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Thread: Underwater Roombas are sucking up decades of human waste in the Pacific...

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    Post Underwater Roombas are sucking up decades of human waste in the Pacific...

    Underwater Roombas are sucking up decades of human waste in the Pacific...

    Beneath Santa Catalina Island, a resort town 22 miles off the coast of Southern California, sit thousands of barrels filled with a toxic substance known as DDT. The barrels have been chillin on the ocean floor for decades, slowly leaking the waste into the water. Now scientists are trying to clean up the mess and they've recruited robots to do the dirty work. The machines, which researchers described to the Los Angeles Times as "underwater Roombas," will spend between 12 and 16 hours per day scanning the area, using sonar to comb the floor and send back high-resolution data that will be used get a better idea of the situation 3,000 feet under the sea. Eventually, the bots will be sent back down to take detailed photos of areas where pollution concentration seems to be the highest so scientists can get a better idea of how they will have to tackle the clean up process.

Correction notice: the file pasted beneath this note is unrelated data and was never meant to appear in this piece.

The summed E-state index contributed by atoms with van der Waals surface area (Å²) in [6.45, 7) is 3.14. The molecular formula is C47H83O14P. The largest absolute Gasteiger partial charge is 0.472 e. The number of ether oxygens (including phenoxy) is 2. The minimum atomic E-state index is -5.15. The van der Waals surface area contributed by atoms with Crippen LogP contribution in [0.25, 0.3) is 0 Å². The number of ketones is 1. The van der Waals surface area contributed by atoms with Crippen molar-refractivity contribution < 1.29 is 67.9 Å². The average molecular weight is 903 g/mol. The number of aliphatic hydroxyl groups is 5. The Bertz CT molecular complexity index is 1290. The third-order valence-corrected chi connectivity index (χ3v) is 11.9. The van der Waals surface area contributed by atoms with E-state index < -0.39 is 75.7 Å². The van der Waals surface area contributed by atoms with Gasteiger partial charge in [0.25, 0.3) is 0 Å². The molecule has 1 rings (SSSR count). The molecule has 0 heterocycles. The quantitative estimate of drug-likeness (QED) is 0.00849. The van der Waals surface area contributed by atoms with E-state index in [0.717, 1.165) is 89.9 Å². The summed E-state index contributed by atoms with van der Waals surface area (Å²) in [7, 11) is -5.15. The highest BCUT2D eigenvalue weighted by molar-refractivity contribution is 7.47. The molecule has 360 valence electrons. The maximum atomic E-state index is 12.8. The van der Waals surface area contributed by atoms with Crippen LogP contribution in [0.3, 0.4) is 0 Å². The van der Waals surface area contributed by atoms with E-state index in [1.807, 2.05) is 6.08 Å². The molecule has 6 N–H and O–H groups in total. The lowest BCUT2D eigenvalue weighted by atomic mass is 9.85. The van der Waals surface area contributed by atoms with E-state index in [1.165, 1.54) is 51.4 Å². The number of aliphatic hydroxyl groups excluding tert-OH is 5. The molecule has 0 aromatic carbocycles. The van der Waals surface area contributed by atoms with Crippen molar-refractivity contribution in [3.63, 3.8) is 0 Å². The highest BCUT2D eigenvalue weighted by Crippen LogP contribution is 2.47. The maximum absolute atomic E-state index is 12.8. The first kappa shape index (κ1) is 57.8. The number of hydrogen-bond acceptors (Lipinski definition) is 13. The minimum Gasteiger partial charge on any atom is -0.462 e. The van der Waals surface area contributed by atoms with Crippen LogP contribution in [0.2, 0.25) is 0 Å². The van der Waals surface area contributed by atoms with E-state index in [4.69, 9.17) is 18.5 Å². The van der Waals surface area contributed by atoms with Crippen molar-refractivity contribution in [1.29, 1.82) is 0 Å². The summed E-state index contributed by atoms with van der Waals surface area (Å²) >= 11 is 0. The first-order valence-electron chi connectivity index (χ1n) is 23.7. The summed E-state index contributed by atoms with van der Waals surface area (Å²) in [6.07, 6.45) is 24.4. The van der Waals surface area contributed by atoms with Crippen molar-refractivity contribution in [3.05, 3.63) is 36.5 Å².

When Californians learned in October that the waters off Santa Catalina Island once served as a dumping ground for thousands of barrels of DDT waste, the ocean science community jumped into action. A crew was swiftly assembled, shipping lanes cleared, the gears set in motion for a deep-sea expedition aboard the Sally Ride, one of the most technologically advanced research vessels in the country. By Wednesday, the ship was ready to leave San Diego and head for the San Pedro Basin, where 31 scientists and crew members will spend the next two weeks surveying almost 50,000 acres of the seafloor a much-needed first step in solving this toxic mystery that the ocean had buried for decades.





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